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Would you change the clutch in the scenario?

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Old 19 May 2017, 12:11 PM   #1
Ben_r1
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Default Would you change the clutch in the scenario?

Afternoon all.

right dilemma here can't decide what's for the best.
have a ring trip in 3 weeks, 5 days and intend to do a fair few laps in that time.
Cars a 2004 Sti running a modest 315bhp and treated well with no launches or silly driving.
Clutch bite point has always been high but over the past few months it feels higher than usual, nearly top of pedal travel to fully engage clutch. It has never shown any signs of slip or judder etc.

Now obviously I don't want it to give up on me in Germany many miles away so debating if it's best to change myself as a precaution but at 600 with flywheel and the hassle of ripping the box out on the driveway a week before a ring trip I'm tempted to risk it and leave everything alone, if it ain't broke don't fix it kinda deal.

So what would you do? Assume it'll be okay despite high bite point suggesting a lot of wear or play it safe and perform a major operation on her before a long road trip?

Cars on 110k and as far as I know the original clutch, purchased it on 80k with an extensive and complete history but no mention of a clutch.

Last edited by Ben_r1; 19 May 2017 at 12:12 PM.
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Old 19 May 2017, 04:16 PM   #2
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Get it done for piece of mind as it's on your mind now doing your head in
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Old 19 May 2017, 04:37 PM   #3
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Is it a necessity to change or skim the flywheel at the same time? I've done countless clutches on cars over 100k re using flywheel with no problems in the past but the subaru stockists make a big point of voiding warranty if not done
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Old 19 May 2017, 04:40 PM   #4
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I would have it changed, it would be a complete ball ache if it gave up over there and could ruin your trip.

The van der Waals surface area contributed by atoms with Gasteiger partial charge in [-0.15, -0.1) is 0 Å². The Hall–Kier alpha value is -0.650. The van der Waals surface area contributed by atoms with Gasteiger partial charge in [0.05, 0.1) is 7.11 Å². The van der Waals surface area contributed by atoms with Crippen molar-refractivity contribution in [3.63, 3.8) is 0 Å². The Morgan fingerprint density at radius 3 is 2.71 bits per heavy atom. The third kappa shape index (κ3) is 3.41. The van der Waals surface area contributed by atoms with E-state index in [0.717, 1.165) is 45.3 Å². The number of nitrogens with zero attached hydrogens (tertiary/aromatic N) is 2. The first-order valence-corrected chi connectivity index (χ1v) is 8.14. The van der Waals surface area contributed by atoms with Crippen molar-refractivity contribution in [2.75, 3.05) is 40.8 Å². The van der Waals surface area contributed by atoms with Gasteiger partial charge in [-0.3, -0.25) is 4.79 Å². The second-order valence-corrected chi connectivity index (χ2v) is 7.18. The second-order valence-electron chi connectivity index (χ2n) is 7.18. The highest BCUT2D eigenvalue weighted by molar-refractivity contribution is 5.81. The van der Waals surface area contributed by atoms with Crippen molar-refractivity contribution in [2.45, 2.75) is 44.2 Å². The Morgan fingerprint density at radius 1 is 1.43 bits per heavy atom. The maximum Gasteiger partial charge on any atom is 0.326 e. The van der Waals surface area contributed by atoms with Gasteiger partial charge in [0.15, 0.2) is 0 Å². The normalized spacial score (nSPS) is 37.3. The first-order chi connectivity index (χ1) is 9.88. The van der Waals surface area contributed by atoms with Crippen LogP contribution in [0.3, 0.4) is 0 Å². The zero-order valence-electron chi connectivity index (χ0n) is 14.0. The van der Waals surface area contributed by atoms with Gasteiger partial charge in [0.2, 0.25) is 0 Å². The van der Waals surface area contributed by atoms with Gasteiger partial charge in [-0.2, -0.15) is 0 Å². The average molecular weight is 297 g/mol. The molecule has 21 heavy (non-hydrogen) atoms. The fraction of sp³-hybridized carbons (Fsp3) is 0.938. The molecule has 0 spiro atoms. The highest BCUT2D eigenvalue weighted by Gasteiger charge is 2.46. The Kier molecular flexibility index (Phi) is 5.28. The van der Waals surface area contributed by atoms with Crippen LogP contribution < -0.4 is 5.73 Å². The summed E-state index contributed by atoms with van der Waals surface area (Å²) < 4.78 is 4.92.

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Old 19 May 2017, 05:15 PM   #5
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Recommendations on clutch kit? Only running 330bhp could I get away with an OE item?
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Old 19 May 2017, 05:33 PM   #6
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Don't go for the light weight item on the flywheel part spoils the drive imo although revs up quicker
I went for a rcm lightweight item when changing clutch in my last bug big mistake as I didn't like the drive would have cost half the price for a brand new genuine item but there was nothing wrong with the rcm flywheel just me



clutch wise for me has to be pink exedy all the way watch out for fakes
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Old 19 May 2017, 07:38 PM   #7
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I believe minimum requirement would be to skim current fly wheel if putting new clutch on, most go for new flywheel because they want a lighter one for quick up rpm and quick down rpm.
But yes at that mileage if stock clutch and bite height is worrying you which is obvious lol
I'd get a new clutch in there if that long journey
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Old 19 May 2017, 08:11 PM   #8
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Ok thanks chaps. Next question...

How bad of a job is it? Considering I'll be doing it on a driveway, I have use of a transmission jack so no problems there.
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Old 19 May 2017, 08:17 PM   #9
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Possible if your mechanical minded and willing to lay on your back with that heavy *** 6 speed, unless you do engine out hoist option
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Old 19 May 2017, 08:34 PM   #10
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Yeah I'm a fitter by trade past 15 years, done countless clutches from Clios to transits etc. and done all my own work on the Scooby including cambelt, up pipe, new sump and so on.

Looks like I'll be busy next weekend then!
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Old 20 May 2017, 03:49 AM   #11
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having done many many clutches iv always found it much easier to pull the engine out the top rather than doing the box on your back ,, as a quick fix when iv been skint iv just stuck a recon plate in ,, cost all of 30 to have redone and didnt skim the fly and it worked a treat for around 2 years @ 380bhp , then I replaced the lot but wasn't due to anything going wrong I just went for more power so needed a uprated item or it would of last much longer
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Old 20 May 2017, 08:48 AM   #12
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we carry pretty much all options on the shelf from OE to competition.........

0191-4103770
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Old 20 May 2017, 08:58 AM   #13
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Quote:
Originally Posted by Ben_r1 View Post
Ok thanks chaps. Next question...

How bad of a job is it? Considering I'll be doing it on a driveway, I have use of a transmission jack so no problems there.
Wouldn't advise it but has been done so not impossible to do but defo use axle stands aswell
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Old 20 May 2017, 10:59 AM   #14
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From what I can see it seems straight forward.

Front shafts out
Downpipe off
Prop off
Gear stick out
Bell housing bolts
Pull gearbox back

Missing any major steps?